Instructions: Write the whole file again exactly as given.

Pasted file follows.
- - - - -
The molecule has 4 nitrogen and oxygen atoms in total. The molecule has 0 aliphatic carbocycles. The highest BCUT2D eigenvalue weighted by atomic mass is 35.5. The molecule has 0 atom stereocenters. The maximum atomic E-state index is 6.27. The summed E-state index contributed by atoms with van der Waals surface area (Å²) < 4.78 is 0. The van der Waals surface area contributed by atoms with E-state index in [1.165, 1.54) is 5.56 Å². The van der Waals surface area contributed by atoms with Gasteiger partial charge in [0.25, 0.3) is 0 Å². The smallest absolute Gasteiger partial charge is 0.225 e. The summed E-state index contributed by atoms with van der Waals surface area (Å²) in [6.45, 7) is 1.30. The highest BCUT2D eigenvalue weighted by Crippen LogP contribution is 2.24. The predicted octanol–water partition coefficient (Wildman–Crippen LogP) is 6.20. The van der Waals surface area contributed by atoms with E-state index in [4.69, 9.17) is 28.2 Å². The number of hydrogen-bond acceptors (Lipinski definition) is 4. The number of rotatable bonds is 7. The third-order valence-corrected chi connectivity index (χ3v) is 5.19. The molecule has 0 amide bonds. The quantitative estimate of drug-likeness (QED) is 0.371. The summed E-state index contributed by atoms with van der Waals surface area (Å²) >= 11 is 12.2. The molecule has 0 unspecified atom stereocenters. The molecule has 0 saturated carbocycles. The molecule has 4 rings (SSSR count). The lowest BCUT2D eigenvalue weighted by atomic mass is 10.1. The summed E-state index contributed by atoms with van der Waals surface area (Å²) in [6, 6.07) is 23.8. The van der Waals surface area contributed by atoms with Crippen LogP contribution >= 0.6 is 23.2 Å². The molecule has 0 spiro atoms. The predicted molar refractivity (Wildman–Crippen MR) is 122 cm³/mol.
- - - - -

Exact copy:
The molecule has 4 nitrogen and oxygen atoms in total. The molecule has 0 aliphatic carbocycles. The highest BCUT2D eigenvalue weighted by atomic mass is 35.5. The molecule has 0 atom stereocenters. The maximum atomic E-state index is 6.27. The summed E-state index contributed by atoms with van der Waals surface area (Å²) < 4.78 is 0. The van der Waals surface area contributed by atoms with E-state index in [1.165, 1.54) is 5.56 Å². The van der Waals surface area contributed by atoms with Gasteiger partial charge in [0.25, 0.3) is 0 Å². The smallest absolute Gasteiger partial charge is 0.225 e. The summed E-state index contributed by atoms with van der Waals surface area (Å²) in [6.45, 7) is 1.30. The highest BCUT2D eigenvalue weighted by Crippen LogP contribution is 2.24. The predicted octanol–water partition coefficient (Wildman–Crippen LogP) is 6.20. The van der Waals surface area contributed by atoms with E-state index in [4.69, 9.17) is 28.2 Å². The number of hydrogen-bond acceptors (Lipinski definition) is 4. The number of rotatable bonds is 7. The third-order valence-corrected chi connectivity index (χ3v) is 5.19. The molecule has 0 amide bonds. The quantitative estimate of drug-likeness (QED) is 0.371. The summed E-state index contributed by atoms with van der Waals surface area (Å²) >= 11 is 12.2. The molecule has 0 unspecified atom stereocenters. The molecule has 0 saturated carbocycles. The molecule has 4 rings (SSSR count). The lowest BCUT2D eigenvalue weighted by atomic mass is 10.1. The summed E-state index contributed by atoms with van der Waals surface area (Å²) in [6, 6.07) is 23.8. The van der Waals surface area contributed by atoms with Crippen LogP contribution >= 0.6 is 23.2 Å². The molecule has 0 spiro atoms. The predicted molar refractivity (Wildman–Crippen MR) is 122 cm³/mol.